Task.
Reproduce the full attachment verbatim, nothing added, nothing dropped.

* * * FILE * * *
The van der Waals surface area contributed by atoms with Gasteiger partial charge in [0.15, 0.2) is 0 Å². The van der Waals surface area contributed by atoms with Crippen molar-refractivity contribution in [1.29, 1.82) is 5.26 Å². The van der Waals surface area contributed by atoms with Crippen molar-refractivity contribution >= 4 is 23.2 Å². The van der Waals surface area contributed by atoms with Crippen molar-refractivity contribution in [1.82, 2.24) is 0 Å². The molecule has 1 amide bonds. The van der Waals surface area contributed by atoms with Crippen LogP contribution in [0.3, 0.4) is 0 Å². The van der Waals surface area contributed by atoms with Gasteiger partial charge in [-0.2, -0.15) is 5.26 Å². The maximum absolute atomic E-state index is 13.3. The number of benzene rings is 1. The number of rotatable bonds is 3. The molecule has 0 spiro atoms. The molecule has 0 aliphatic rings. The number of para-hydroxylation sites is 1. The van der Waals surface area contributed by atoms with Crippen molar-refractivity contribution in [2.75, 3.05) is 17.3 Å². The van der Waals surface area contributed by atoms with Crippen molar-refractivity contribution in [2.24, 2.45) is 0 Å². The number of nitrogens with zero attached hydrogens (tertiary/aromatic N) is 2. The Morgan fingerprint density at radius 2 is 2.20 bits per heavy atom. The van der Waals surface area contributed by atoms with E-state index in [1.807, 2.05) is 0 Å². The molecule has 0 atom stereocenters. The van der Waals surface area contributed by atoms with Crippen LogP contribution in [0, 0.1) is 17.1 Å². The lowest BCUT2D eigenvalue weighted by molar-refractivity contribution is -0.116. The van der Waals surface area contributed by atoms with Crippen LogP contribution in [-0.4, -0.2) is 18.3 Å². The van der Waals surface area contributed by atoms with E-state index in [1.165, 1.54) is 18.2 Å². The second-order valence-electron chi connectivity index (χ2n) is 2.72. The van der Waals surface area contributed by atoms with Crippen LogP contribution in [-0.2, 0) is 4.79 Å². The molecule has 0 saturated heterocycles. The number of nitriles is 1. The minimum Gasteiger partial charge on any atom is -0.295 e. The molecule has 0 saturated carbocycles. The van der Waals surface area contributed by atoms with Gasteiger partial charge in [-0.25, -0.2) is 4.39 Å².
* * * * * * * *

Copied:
The van der Waals surface area contributed by atoms with Gasteiger partial charge in [0.15, 0.2) is 0 Å². The van der Waals surface area contributed by atoms with Crippen molar-refractivity contribution in [1.29, 1.82) is 5.26 Å². The van der Waals surface area contributed by atoms with Crippen molar-refractivity contribution >= 4 is 23.2 Å². The van der Waals surface area contributed by atoms with Crippen molar-refractivity contribution in [1.82, 2.24) is 0 Å². The molecule has 1 amide bonds. The van der Waals surface area contributed by atoms with Crippen LogP contribution in [0.3, 0.4) is 0 Å². The van der Waals surface area contributed by atoms with Gasteiger partial charge in [-0.2, -0.15) is 5.26 Å². The maximum absolute atomic E-state index is 13.3. The number of benzene rings is 1. The number of rotatable bonds is 3. The molecule has 0 spiro atoms. The molecule has 0 aliphatic rings. The number of para-hydroxylation sites is 1. The van der Waals surface area contributed by atoms with Crippen molar-refractivity contribution in [2.75, 3.05) is 17.3 Å². The van der Waals surface area contributed by atoms with Crippen molar-refractivity contribution in [2.24, 2.45) is 0 Å². The number of nitrogens with zero attached hydrogens (tertiary/aromatic N) is 2. The Morgan fingerprint density at radius 2 is 2.20 bits per heavy atom. The van der Waals surface area contributed by atoms with E-state index in [1.807, 2.05) is 0 Å². The molecule has 0 atom stereocenters. The van der Waals surface area contributed by atoms with Crippen LogP contribution in [0, 0.1) is 17.1 Å². The lowest BCUT2D eigenvalue weighted by molar-refractivity contribution is -0.116. The van der Waals surface area contributed by atoms with Crippen LogP contribution in [-0.4, -0.2) is 18.3 Å². The van der Waals surface area contributed by atoms with E-state index in [1.165, 1.54) is 18.2 Å². The second-order valence-electron chi connectivity index (χ2n) is 2.72. The van der Waals surface area contributed by atoms with Crippen LogP contribution in [-0.2, 0) is 4.79 Å². The molecule has 0 saturated heterocycles. The number of nitriles is 1. The minimum Gasteiger partial charge on any atom is -0.295 e. The molecule has 0 saturated carbocycles. The van der Waals surface area contributed by atoms with Gasteiger partial charge in [-0.25, -0.2) is 4.39 Å².